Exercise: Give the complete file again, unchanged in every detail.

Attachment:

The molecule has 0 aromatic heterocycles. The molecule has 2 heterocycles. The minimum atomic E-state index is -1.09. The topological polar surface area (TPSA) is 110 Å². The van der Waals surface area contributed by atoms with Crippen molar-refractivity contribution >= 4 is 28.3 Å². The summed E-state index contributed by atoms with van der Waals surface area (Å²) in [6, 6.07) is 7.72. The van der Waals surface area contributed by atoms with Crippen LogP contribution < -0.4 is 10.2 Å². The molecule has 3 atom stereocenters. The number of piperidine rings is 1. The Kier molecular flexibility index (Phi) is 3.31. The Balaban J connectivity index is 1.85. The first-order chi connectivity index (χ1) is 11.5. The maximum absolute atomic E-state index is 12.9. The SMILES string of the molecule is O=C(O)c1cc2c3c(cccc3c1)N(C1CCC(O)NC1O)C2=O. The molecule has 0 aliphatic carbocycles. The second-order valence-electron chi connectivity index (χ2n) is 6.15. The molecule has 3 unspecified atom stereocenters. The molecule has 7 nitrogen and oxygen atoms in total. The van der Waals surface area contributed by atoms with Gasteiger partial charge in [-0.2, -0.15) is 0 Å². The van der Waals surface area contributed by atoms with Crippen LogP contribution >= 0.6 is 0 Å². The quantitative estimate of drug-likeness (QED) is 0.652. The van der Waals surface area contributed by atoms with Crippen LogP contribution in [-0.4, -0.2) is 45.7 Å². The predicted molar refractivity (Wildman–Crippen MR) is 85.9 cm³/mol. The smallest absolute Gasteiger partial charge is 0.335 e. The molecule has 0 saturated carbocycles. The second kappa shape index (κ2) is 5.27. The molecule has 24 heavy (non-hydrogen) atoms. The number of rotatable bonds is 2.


The molecule has 0 aromatic heterocycles. The molecule has 2 heterocycles. The minimum atomic E-state index is -1.09. The topological polar surface area (TPSA) is 110 Å². The van der Waals surface area contributed by atoms with Crippen molar-refractivity contribution >= 4 is 28.3 Å². The summed E-state index contributed by atoms with van der Waals surface area (Å²) in [6, 6.07) is 7.72. The van der Waals surface area contributed by atoms with Crippen LogP contribution < -0.4 is 10.2 Å². The molecule has 3 atom stereocenters. The number of piperidine rings is 1. The Kier molecular flexibility index (Phi) is 3.31. The Balaban J connectivity index is 1.85. The first-order chi connectivity index (χ1) is 11.5. The maximum absolute atomic E-state index is 12.9. The SMILES string of the molecule is O=C(O)c1cc2c3c(cccc3c1)N(C1CCC(O)NC1O)C2=O. The molecule has 0 aliphatic carbocycles. The second-order valence-electron chi connectivity index (χ2n) is 6.15. The molecule has 3 unspecified atom stereocenters. The molecule has 7 nitrogen and oxygen atoms in total. The van der Waals surface area contributed by atoms with Gasteiger partial charge in [-0.2, -0.15) is 0 Å². The van der Waals surface area contributed by atoms with Crippen LogP contribution >= 0.6 is 0 Å². The quantitative estimate of drug-likeness (QED) is 0.652. The van der Waals surface area contributed by atoms with Crippen LogP contribution in [-0.4, -0.2) is 45.7 Å². The predicted molar refractivity (Wildman–Crippen MR) is 85.9 cm³/mol. The smallest absolute Gasteiger partial charge is 0.335 e. The molecule has 0 saturated carbocycles. The second kappa shape index (κ2) is 5.27. The molecule has 24 heavy (non-hydrogen) atoms. The number of rotatable bonds is 2.